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Editorial: Mass shootings deserve serious attention from policy makers

We’ve waited too long. It’s time to take action.

The relative frequency of mass shootings — horrific atrocities that occur entirely too often — has become entirely too high in American society. We’ve gone too long without seriously examining and addressing the underlying problems that allow people to easily use weapons to kill innocent civilians.

Mass shootings are so common in America that they happen almost daily, depending on the definition of such events. One website, Mass Shooting Tracker, defines such events as four or more people shot.

Using that definition, the website finds there have been 339 mass shootings in 2017, resulting more than 1,600 injuries and about 460 deaths. That’s just this year.

In 2016, there were 606 people killed and 1,781 people injured in 478 mass shootings.

The latest such incident occurred in Las Vegas on Sunday night. A 62-year-old man killed at least 58 people were killed and inured hundred of others with a barrage of automatic gunfire sprayed onto a music festival from the 32nd flood of a hotel.

Meanwhile, the tally of mass shootings also includes at least two deaths and two injuries from a July incident in Salisbury that occurred in front of Go Burrito. Once distraught by the fact that such an event occurred in the heart of our city, we’ve now completely forgotten it happened, just like the brutal murder of 7-year-old A’yanna Allen. Neither incident resulted in significant change in Salisbury. We mourned their deaths and moved on.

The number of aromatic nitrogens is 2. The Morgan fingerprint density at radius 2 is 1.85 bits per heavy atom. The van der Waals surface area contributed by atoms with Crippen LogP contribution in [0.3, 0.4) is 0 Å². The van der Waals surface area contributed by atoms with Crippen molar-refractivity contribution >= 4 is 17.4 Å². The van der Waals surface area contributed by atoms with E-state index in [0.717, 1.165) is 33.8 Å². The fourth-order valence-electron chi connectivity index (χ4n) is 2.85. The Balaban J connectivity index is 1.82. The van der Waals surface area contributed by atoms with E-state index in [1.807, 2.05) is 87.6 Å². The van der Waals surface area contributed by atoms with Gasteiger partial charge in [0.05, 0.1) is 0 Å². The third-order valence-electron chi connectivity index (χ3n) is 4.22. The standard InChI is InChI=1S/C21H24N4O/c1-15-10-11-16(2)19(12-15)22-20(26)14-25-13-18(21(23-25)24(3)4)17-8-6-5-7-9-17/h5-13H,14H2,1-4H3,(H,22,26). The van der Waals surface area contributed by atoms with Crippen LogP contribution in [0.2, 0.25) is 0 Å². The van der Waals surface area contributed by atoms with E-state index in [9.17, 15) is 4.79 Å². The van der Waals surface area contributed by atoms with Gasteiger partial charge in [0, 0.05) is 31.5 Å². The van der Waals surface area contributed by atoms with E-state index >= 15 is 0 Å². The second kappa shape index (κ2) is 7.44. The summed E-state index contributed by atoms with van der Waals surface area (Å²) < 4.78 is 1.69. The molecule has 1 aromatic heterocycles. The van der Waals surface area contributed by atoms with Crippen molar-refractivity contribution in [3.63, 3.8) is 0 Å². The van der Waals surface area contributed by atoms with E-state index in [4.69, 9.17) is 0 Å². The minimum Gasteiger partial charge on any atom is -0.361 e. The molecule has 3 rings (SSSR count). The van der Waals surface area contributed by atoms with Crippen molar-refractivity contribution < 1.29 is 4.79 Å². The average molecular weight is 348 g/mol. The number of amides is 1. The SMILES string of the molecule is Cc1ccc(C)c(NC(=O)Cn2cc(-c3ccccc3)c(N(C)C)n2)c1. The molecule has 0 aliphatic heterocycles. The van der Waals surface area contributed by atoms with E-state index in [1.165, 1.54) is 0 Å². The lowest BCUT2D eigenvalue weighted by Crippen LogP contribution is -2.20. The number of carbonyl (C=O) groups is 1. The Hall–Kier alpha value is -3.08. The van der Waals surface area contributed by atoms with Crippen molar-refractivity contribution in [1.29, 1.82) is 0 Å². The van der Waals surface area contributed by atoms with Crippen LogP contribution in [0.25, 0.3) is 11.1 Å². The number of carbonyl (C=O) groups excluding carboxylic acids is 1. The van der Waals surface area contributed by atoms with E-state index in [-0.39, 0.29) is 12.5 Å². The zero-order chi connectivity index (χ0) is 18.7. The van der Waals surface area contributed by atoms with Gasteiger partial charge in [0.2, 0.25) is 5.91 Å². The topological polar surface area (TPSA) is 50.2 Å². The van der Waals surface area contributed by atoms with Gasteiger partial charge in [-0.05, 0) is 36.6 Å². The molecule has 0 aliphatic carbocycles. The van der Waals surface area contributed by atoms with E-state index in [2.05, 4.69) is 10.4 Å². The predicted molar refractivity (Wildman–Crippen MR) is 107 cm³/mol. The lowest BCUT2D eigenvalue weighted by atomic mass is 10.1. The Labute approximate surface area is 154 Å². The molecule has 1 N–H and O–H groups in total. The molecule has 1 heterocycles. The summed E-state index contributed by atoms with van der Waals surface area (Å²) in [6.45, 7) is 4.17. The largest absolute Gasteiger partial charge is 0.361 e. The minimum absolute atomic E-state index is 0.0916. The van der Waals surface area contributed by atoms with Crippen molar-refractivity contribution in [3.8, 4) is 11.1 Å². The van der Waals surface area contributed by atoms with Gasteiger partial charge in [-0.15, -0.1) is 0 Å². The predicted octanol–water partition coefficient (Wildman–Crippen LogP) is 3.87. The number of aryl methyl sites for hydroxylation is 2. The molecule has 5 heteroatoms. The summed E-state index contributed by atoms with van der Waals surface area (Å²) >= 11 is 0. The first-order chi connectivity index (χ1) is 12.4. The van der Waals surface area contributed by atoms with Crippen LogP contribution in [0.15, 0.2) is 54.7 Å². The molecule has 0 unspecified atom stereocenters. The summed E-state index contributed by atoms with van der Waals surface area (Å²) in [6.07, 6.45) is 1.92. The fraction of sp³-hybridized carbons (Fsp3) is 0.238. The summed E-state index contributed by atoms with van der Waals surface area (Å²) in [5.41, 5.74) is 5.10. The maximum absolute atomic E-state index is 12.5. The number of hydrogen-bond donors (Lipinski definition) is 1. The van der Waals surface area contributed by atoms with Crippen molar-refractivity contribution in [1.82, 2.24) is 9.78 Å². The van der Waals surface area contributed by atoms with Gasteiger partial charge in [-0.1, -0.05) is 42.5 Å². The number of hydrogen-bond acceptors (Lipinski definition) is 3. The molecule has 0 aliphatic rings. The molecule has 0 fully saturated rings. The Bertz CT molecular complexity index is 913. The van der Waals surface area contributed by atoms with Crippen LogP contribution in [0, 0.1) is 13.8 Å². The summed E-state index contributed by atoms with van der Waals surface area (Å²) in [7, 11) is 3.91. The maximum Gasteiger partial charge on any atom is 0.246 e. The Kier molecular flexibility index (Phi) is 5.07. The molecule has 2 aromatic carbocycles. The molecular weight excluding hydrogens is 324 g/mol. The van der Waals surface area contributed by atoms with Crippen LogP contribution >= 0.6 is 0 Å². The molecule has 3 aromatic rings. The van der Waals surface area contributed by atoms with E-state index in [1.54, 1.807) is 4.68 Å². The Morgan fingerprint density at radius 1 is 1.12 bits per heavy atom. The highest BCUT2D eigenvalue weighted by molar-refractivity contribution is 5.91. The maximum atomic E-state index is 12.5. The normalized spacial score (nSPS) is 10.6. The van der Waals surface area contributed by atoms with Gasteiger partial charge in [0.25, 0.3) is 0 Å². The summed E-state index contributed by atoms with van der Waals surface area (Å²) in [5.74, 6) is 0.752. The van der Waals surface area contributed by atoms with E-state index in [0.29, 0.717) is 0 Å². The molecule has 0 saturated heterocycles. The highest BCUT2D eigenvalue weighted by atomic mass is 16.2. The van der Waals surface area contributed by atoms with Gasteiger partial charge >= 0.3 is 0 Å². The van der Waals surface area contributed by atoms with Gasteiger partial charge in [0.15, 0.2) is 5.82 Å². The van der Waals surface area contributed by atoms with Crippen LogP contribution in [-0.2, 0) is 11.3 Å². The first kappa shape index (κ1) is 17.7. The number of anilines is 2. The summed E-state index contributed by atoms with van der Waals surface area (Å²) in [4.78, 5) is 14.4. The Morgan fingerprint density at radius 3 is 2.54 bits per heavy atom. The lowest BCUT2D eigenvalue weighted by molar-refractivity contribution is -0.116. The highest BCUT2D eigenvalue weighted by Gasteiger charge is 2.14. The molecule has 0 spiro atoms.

Instead of treating mass shootings like a passing fad, we should recognize the events for what they are — maddening manifestations of evil — and work to make a change.

There’s no need to take away the guns of law-abiding citizens — a talking point that rapidly arises whenever reasonable people try to have a conversation about gun violence. There’s also no reason to declare mental health as the panacea for future incidents. And the “good guy with a gun” scenario doesn’t work in the case of Las Vegas. Can you imagine hundreds of people firing their guns at hotel windows? A good guy with a gun may help in some scenarios, but that’s not the cure to all mass shootings.

It’s not possible to completely eliminate mass shootings from American society — those determined enough will find a way around any new policies — but if we engage in well-intentioned conversations instead of basing talking points on nonsensical and unrealistic proposals, a solution will come. It’s also important that we don’t glamorize mass shootings by plastering the criminal’s face on social media and TV news broadcasts. There’s no need to loop video of people fleeing danger as gunfire crackles and sirens wail in the background.

Americans shouldn’t be numb to the fact that hundreds of Americans die ever year in mass shooting incidents — from gang activity to domestic terrorists — and that such incidents can be prevented.

Most of all, American citizens should demand that their elected leaders stiffen their backbone and seriously devote attention to stemming the tide of gun violence in our nation.

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